What is an MRI Scan: Purpose, Use, Risks, Benefits, Procedure, Duration, Difference Between MRI and CT
What is an MRI Scan?
An MRI (magnetic resonance imaging) scan is a radiology imaging test which uses radio waves, magnetism, and a computer to generate images of different body structures. This is one of the safest and accurate imaging tests done for diagnosing different diseases and medical conditions.
What Does an MRI Scanner Look Like & How Does it Work?
The MRI scanner looks like a tube which is surrounded by a giant circular magnet. A moveable bed is present on which the patient is made to lie down and this table then passes into the magnet. A strong magnetic field is produced by the magnet that brings the protons of hydrogen atoms into alignment. All this then gets exposed to a beam of radio waves which results in spinning of different protons of the body. This produces a faint signal which is picked up by the receiver part of the MRI scanner. A computer processes this receiver information which then leads to generation of an image. The resolution of the image which is produced by MRI is very intricate and detailed and can detect even minute changes of the structures inside the body. Contrast agents are used in some MRI scan procedures to increase the accuracy of the images.
What is the Purpose of the MRI Scan & When is it Used?
MRI scan is one of the most accurate methods of detecting disease in the body. MRI scan is the most commonly used imaging test after other testing methods have failed to provide sufficient information for confirmation of a patient's diagnosis.
MRI scan of the Head: Trauma/injury to the brain needs and MRI scan where it will help detect any swelling or bleeding. Other abnormalities which can be detected with an MRI scan of the head include brain tumors, brain aneurysms, stroke and inflammation or tumors of the spine.
MRI scan in Neurology: MRI scan is used by neurosurgeons in defining brain anatomy and also in assessing the integrity of the spinal cord after any injury. MRI scan is also used to detect or diagnose any problems related to vertebrae and the intervertebral discs of the spine.
MRI scan in Cardiology: MRI scan is also used for evaluation of the structure of the aorta and heart, as it helps in detection of ay tears or aneurysms. MRI scans however, are not the first line of imaging test in case of trauma/injury.
MRI scan in other systems of the body: MRI scan provides valuable information regarding organs and glands present inside the abdomen. MRI scan gives accurate information about the structure of the soft tissues, joints and bones of the body. The results of the MRI scan give valuable input regarding whether surgery can be performed or not.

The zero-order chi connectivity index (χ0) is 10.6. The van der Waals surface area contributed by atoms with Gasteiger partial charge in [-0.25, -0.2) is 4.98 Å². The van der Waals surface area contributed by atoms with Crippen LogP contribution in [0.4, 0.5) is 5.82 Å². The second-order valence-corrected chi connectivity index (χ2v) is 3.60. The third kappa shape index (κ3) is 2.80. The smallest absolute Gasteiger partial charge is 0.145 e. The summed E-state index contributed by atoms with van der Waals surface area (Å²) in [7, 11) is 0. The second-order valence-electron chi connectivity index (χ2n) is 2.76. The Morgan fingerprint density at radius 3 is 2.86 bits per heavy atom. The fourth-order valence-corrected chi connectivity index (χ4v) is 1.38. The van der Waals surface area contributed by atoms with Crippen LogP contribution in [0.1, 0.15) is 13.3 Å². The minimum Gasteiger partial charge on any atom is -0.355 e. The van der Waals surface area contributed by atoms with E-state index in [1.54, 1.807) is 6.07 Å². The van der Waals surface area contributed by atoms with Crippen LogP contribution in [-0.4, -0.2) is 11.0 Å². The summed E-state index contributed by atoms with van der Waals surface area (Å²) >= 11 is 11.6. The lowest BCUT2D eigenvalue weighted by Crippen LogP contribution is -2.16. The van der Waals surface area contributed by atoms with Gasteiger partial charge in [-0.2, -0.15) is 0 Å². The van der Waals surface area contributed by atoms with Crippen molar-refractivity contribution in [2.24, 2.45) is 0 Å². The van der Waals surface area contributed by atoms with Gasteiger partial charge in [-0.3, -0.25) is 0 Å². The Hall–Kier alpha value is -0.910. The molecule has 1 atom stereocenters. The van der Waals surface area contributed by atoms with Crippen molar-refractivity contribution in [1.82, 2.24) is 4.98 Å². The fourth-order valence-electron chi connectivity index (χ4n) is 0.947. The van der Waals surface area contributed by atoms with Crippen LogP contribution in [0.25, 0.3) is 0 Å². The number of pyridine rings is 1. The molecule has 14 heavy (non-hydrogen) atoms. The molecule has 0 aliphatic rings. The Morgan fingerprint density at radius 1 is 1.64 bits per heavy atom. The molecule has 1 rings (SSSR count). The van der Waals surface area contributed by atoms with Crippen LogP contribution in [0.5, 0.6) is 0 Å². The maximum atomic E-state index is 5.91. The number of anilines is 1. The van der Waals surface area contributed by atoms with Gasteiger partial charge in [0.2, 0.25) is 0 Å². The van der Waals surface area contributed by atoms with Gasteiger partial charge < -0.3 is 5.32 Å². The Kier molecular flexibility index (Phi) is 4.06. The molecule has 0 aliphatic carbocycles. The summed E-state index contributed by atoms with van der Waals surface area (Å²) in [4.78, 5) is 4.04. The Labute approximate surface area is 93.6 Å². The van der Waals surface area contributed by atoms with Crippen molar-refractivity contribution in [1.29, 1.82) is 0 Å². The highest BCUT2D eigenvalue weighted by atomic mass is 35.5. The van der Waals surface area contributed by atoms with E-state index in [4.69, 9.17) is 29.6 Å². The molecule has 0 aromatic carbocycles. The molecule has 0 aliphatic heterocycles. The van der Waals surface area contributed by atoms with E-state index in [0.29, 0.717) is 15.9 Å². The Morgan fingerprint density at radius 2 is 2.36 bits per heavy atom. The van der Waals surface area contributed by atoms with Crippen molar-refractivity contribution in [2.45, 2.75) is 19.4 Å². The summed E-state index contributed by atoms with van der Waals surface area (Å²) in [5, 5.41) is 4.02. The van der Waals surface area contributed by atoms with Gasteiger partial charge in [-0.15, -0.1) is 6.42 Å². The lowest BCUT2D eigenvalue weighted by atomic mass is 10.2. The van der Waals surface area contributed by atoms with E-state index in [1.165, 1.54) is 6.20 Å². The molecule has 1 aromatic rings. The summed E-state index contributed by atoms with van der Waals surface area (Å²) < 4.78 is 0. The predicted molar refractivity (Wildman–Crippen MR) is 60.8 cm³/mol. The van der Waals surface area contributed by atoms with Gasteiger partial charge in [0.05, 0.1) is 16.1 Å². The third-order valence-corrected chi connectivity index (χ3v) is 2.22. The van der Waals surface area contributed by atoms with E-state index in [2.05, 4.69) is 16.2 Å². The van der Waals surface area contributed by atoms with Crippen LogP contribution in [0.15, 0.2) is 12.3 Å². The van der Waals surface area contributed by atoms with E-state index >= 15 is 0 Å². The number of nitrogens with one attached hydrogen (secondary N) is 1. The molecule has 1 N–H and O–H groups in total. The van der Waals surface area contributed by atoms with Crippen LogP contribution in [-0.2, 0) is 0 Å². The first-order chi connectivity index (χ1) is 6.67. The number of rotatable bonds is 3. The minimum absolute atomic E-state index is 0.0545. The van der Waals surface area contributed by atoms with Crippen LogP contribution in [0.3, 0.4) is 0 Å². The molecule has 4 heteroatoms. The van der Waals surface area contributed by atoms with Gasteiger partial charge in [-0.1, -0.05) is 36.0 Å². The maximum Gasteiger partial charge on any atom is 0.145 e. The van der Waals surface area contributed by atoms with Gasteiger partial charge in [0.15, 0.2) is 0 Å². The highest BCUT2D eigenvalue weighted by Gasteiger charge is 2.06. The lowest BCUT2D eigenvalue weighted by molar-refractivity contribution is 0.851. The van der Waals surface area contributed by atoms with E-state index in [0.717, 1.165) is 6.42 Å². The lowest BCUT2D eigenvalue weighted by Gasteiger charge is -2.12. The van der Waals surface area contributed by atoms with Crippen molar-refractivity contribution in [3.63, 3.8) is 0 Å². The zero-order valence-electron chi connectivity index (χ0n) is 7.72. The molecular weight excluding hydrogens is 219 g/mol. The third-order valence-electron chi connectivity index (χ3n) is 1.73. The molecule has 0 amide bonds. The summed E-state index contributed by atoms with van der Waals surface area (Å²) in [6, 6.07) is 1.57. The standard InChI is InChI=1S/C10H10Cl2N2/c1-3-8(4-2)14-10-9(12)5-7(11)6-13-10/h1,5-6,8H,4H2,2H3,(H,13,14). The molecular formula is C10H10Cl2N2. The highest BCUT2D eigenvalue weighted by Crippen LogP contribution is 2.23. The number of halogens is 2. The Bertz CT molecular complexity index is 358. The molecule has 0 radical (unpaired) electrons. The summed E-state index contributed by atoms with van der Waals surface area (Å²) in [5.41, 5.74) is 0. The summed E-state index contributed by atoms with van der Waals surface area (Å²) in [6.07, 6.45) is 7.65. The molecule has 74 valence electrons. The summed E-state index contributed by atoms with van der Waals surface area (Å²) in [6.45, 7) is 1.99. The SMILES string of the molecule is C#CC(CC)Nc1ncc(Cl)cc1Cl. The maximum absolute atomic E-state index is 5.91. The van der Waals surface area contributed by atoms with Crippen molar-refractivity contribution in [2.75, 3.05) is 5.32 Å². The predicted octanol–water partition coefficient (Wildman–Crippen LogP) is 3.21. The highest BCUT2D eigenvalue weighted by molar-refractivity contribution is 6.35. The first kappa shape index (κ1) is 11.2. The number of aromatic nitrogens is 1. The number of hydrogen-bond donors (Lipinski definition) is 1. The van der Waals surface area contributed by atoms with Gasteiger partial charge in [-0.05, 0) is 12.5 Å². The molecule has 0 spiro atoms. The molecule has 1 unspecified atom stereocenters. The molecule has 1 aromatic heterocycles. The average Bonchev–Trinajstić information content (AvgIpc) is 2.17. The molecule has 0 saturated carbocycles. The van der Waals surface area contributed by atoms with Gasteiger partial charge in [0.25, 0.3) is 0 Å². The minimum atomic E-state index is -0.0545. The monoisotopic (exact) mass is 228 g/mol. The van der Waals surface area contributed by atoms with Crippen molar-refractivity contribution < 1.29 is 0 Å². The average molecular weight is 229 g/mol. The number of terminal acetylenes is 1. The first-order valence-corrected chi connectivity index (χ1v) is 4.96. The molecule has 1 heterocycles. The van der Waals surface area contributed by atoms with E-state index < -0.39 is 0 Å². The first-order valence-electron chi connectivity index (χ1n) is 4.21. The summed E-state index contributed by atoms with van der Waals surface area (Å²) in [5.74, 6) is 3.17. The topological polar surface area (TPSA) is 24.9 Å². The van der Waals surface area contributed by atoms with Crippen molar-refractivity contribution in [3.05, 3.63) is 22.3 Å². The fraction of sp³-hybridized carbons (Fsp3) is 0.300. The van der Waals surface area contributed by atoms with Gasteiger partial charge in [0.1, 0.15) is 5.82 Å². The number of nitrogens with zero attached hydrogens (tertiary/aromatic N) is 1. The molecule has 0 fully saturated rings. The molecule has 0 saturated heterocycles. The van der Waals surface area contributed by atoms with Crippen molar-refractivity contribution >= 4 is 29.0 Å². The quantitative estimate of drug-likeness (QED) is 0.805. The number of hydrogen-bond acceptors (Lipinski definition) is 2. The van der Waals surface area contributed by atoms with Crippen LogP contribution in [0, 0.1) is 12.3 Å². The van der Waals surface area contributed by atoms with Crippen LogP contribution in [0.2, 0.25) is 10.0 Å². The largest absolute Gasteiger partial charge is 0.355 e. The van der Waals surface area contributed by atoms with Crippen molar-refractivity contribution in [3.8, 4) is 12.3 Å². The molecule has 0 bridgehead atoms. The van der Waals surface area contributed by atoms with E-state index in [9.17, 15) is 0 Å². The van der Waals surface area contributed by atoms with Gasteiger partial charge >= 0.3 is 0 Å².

What are the Risks, Side Effects & Benefits of an MRI Scan?
An MRI scan is a radiology imaging test which is not only painless, but also avoids exposure to x-ray radiation. As of now, there are no known or reported side effects or dangers from MRI scan. MRI scan is not painful and since exposure to radiation is not involved, this procedure can be done without any problems. However, there is a small theoretical risk to the fetus in the first trimester. For this reason, MRI scan should be avoided on pregnant women.
As the patients have to lie within a huge cylindrical structure, there is a chance that the patient can get claustrophobic during the procedure. Such patients who are at risk for feeling claustrophobic should talk to their doctor beforehand so that they can be given a mild sedative to help them relax. The MRI machine also tends to make a clanking noise when it is working, so this can be unpleasant to some patients.
MRI scan has many benefits, as it gives precise and accurate information in detecting any structural abnormalities present in the body.
What Should be Done Before the MRI Scan?
Patient should not wear anything and if there is any metallic jewelry or devices which the patient is wearing, then the technician or the doctor should be notified before the MRI scan is done. This is because presence of any metallic materials, foreign material or surgical clips, metallic bone plates, artificial joints or any prosthetic devices will significantly distort the images which are generated by the MRI scanner. Patients having metal implants, heart pacemakers or metal chips cannot be scanned using an MRI as there is risk that the magnet present in the MRI scanner will displace the metal present within the body. Likewise patients with metallic ear implants, artificial heart valves, chemotherapy pumps, bullet fragments, and insulin pumps cannot undergo MRI scanning.